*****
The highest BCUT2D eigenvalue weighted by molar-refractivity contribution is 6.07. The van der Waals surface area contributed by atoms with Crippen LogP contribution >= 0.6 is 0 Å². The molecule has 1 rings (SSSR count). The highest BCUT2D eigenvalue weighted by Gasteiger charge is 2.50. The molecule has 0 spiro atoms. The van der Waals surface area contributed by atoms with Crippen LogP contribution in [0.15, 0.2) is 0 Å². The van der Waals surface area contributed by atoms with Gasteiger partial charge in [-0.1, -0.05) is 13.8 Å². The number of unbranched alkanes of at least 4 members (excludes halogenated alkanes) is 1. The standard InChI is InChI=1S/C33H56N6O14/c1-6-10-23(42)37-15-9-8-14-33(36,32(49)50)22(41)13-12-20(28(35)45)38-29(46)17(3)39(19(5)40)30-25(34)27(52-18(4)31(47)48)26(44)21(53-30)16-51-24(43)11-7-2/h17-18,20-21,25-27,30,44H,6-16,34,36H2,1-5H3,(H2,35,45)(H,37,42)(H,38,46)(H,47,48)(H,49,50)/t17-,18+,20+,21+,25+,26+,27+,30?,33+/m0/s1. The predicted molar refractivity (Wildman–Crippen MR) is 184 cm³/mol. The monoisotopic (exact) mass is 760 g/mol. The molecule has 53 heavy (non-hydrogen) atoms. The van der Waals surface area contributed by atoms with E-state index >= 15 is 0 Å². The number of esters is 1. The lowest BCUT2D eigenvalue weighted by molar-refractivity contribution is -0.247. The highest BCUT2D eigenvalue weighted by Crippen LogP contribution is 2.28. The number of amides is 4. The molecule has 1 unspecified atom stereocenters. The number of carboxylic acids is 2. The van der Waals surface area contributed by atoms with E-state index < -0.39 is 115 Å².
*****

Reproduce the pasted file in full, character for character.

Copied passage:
The highest BCUT2D eigenvalue weighted by molar-refractivity contribution is 6.07. The van der Waals surface area contributed by atoms with Crippen LogP contribution >= 0.6 is 0 Å². The molecule has 1 rings (SSSR count). The highest BCUT2D eigenvalue weighted by Gasteiger charge is 2.50. The molecule has 0 spiro atoms. The van der Waals surface area contributed by atoms with Crippen LogP contribution in [0.15, 0.2) is 0 Å². The van der Waals surface area contributed by atoms with Gasteiger partial charge in [-0.1, -0.05) is 13.8 Å². The number of unbranched alkanes of at least 4 members (excludes halogenated alkanes) is 1. The standard InChI is InChI=1S/C33H56N6O14/c1-6-10-23(42)37-15-9-8-14-33(36,32(49)50)22(41)13-12-20(28(35)45)38-29(46)17(3)39(19(5)40)30-25(34)27(52-18(4)31(47)48)26(44)21(53-30)16-51-24(43)11-7-2/h17-18,20-21,25-27,30,44H,6-16,34,36H2,1-5H3,(H2,35,45)(H,37,42)(H,38,46)(H,47,48)(H,49,50)/t17-,18+,20+,21+,25+,26+,27+,30?,33+/m0/s1. The predicted molar refractivity (Wildman–Crippen MR) is 184 cm³/mol. The monoisotopic (exact) mass is 760 g/mol. The molecule has 53 heavy (non-hydrogen) atoms. The van der Waals surface area contributed by atoms with E-state index >= 15 is 0 Å². The number of esters is 1. The lowest BCUT2D eigenvalue weighted by molar-refractivity contribution is -0.247. The highest BCUT2D eigenvalue weighted by Crippen LogP contribution is 2.28. The number of amides is 4. The molecule has 1 unspecified atom stereocenters. The number of carboxylic acids is 2. The van der Waals surface area contributed by atoms with E-state index < -0.39 is 115 Å².